Saturday, October 5, 2013
Cycling Program Transforms Lives One Child At A Time
Story by Max Almenas Photos Courtesy of CYCLE Kids
A boy named Toby was born with Hepatitis C in a home where there was a prevalence of drug, alcohol, and physical abuse in the family. He lived in a home for battered women with his mother in Boston.
In addition to being socially awkward and suffering from Attention Deficit Hyperactivity Disorder, Toby was overweight and didn’t perform well scholastically. But after enrolling in CYCLE Kids, an after-school program designed to teach children how to ride a bike, wear a helmet properly, and eat healthier, Toby’s life took a different direction.
“His mother said, ‘I don’t know what this program is but now he [Toby] comes home and talks to me and does his homework,’” said Julianne Idlet, founder of CYCLE Kids, a school program designed to fight child obesity and promote healthier nutrition through the love of bicycling.
Idlet was a marketing executive for technology startups who left the corporate world in 2004 to develop CYCLE Kids. While conducting research as a coach for the Harvard University cycling team, she realized how prevalent diseases common with adults were becoming more prevalent among children.
“The more research I did, the more I realized children don’t exercise. They’re not doing the things I did when I was a kid, which was going out playing and riding my bike,” Idlet added. “They’re going to after-school programs and they’re much more sedentary.”
After designing the cycling curriculum for after-school programs in Cambridge and Boston, and hiring several fourth and fifth grade teachers, it was evident children were embracing the program. CYCLE Kids has worked with the American Heart Association to ensure the program is appropriate for each age group.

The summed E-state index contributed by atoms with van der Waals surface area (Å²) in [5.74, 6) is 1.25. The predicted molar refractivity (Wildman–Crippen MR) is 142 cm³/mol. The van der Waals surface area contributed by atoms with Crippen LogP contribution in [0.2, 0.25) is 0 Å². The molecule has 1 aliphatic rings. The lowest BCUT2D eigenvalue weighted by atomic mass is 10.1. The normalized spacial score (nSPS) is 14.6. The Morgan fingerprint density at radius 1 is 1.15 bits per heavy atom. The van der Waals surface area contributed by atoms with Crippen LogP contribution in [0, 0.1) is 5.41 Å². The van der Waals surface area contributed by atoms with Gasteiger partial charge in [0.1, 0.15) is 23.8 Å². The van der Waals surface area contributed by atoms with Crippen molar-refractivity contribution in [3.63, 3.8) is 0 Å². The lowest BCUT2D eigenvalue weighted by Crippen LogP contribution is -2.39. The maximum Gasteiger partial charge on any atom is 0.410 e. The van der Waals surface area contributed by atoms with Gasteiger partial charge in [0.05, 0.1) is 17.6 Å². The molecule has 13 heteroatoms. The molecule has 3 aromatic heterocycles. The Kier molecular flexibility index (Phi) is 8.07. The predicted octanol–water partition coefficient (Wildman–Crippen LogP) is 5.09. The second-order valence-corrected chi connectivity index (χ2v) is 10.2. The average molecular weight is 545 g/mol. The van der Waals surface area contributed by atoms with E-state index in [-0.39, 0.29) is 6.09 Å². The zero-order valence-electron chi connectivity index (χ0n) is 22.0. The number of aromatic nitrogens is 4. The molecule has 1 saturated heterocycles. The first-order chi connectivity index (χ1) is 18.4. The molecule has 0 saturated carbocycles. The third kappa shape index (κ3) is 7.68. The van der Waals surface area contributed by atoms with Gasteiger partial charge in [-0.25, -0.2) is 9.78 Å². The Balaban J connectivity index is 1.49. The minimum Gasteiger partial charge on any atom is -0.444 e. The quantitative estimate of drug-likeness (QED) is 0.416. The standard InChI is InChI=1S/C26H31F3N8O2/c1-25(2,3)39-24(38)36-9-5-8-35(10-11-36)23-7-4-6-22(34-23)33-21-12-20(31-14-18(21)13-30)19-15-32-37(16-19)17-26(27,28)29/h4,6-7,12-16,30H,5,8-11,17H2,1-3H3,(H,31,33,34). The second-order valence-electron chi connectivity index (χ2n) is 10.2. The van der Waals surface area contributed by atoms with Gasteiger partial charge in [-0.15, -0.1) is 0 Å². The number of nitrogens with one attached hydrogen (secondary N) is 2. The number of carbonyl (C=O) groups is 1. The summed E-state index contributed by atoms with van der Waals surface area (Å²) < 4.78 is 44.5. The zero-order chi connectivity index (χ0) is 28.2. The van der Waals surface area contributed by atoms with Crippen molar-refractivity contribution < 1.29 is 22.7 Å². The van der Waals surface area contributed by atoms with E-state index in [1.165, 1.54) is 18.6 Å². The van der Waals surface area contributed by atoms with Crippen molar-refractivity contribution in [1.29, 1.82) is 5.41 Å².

“Kids loved the program. They wanted to ride bikes. They just didn’t have the access to it,” Idlet said. “And it was really important children understood the necessity of eating well. I grew up in a family where everything was made fresh. We had our own garden we picked our own food. It was a healthy lifestyle.”
At the start of every school year, Idlet transported over 60 bicycles to schools, which were stored in the backyards and basements of friends and parents. But when it became evident she couldn’t scale CYCLE Kids as an after-school program, Idlet repackaged it as a physical education program to be sold or implemented to schools nationwide through fundraising to provide books, bikes, and helmets.
With the help of students from the Harvard Business School Social Entrepreneur program, she was able to launch CYCLE Kids in Cambridge and eventually expanded to other states including Atlanta, Texas, and New York.
Through the support of community leaders in New York City (NYC), such as Dr. Ed Fishkin and Charlie McCorkell, CYCLE Kids setup programs in Brooklyn schools, with the NYC Children's Aid Society, the Police Athletic League, and the YMCA in Chinatown.
CYCLE Kids has also teamed up with the Citibike program to make it easier for parents and children to learn the benefits of cycling together. To date, CYCLE Kids has reached over 1,500 children in NYC, and is expected to reach an additional 400 children in 2014.
On October 17, at 7pm-9pm, CYCLE Kids, with help from cycling legend Evelyn Stevens and teammates from the women’s pro cycling Team Specialized-lululemon, will be holding a fundraiser to expand the program.
You're invited to join them at the offices of the Wasserman Media Group, 444 Madison Avenue, 10th Floor, New York City. You can purchase a ticket by going to their website, cyclekids.org.
Idlet is also searching for celebrity sponsors to get involved in CYCLE Kids and Breakaway, the flagship annual cycling event, which celebrates the core values of CYCLE Kids: nutritious food, fun on bikes, and vibrant community.
To introduce CYCLE Kids to your school district, sponsor the organization, or learn more about their events, go to CYCLEKids.org